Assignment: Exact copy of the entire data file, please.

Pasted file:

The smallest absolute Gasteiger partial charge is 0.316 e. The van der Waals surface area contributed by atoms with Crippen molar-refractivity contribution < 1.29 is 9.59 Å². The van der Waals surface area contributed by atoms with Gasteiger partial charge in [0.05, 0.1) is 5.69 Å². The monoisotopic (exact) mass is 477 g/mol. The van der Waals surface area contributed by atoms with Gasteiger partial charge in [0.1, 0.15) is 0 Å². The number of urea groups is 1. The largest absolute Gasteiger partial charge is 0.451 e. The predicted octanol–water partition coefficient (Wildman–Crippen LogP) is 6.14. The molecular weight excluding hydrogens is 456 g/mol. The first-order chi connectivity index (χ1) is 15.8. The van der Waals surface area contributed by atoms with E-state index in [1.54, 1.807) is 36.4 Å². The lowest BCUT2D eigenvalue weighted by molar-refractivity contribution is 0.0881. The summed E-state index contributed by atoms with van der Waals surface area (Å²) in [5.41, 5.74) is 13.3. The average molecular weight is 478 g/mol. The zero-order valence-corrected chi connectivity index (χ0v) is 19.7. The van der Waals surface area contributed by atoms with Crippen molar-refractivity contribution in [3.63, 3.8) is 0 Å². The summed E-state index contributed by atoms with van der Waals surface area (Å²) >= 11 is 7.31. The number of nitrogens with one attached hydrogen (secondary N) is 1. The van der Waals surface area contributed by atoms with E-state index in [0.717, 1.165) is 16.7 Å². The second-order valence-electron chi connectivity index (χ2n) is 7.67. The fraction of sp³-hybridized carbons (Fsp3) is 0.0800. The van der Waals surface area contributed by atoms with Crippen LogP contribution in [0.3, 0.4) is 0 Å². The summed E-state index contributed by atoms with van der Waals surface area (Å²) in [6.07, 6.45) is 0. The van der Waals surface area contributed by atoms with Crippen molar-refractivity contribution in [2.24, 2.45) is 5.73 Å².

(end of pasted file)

The smallest absolute Gasteiger partial charge is 0.316 e. The van der Waals surface area contributed by atoms with Crippen molar-refractivity contribution < 1.29 is 9.59 Å². The van der Waals surface area contributed by atoms with Gasteiger partial charge in [0.05, 0.1) is 5.69 Å². The monoisotopic (exact) mass is 477 g/mol. The van der Waals surface area contributed by atoms with Gasteiger partial charge in [0.1, 0.15) is 0 Å². The number of urea groups is 1. The largest absolute Gasteiger partial charge is 0.451 e. The predicted octanol–water partition coefficient (Wildman–Crippen LogP) is 6.14. The molecular weight excluding hydrogens is 456 g/mol. The first-order chi connectivity index (χ1) is 15.8. The van der Waals surface area contributed by atoms with E-state index in [1.54, 1.807) is 36.4 Å². The lowest BCUT2D eigenvalue weighted by molar-refractivity contribution is 0.0881. The summed E-state index contributed by atoms with van der Waals surface area (Å²) in [5.41, 5.74) is 13.3. The average molecular weight is 478 g/mol. The zero-order valence-corrected chi connectivity index (χ0v) is 19.7. The van der Waals surface area contributed by atoms with Crippen molar-refractivity contribution in [3.63, 3.8) is 0 Å². The summed E-state index contributed by atoms with van der Waals surface area (Å²) >= 11 is 7.31. The number of nitrogens with one attached hydrogen (secondary N) is 1. The van der Waals surface area contributed by atoms with E-state index in [0.717, 1.165) is 16.7 Å². The second-order valence-electron chi connectivity index (χ2n) is 7.67. The fraction of sp³-hybridized carbons (Fsp3) is 0.0800. The van der Waals surface area contributed by atoms with Crippen LogP contribution in [0.3, 0.4) is 0 Å². The summed E-state index contributed by atoms with van der Waals surface area (Å²) in [6.07, 6.45) is 0. The van der Waals surface area contributed by atoms with Crippen molar-refractivity contribution in [2.24, 2.45) is 5.73 Å².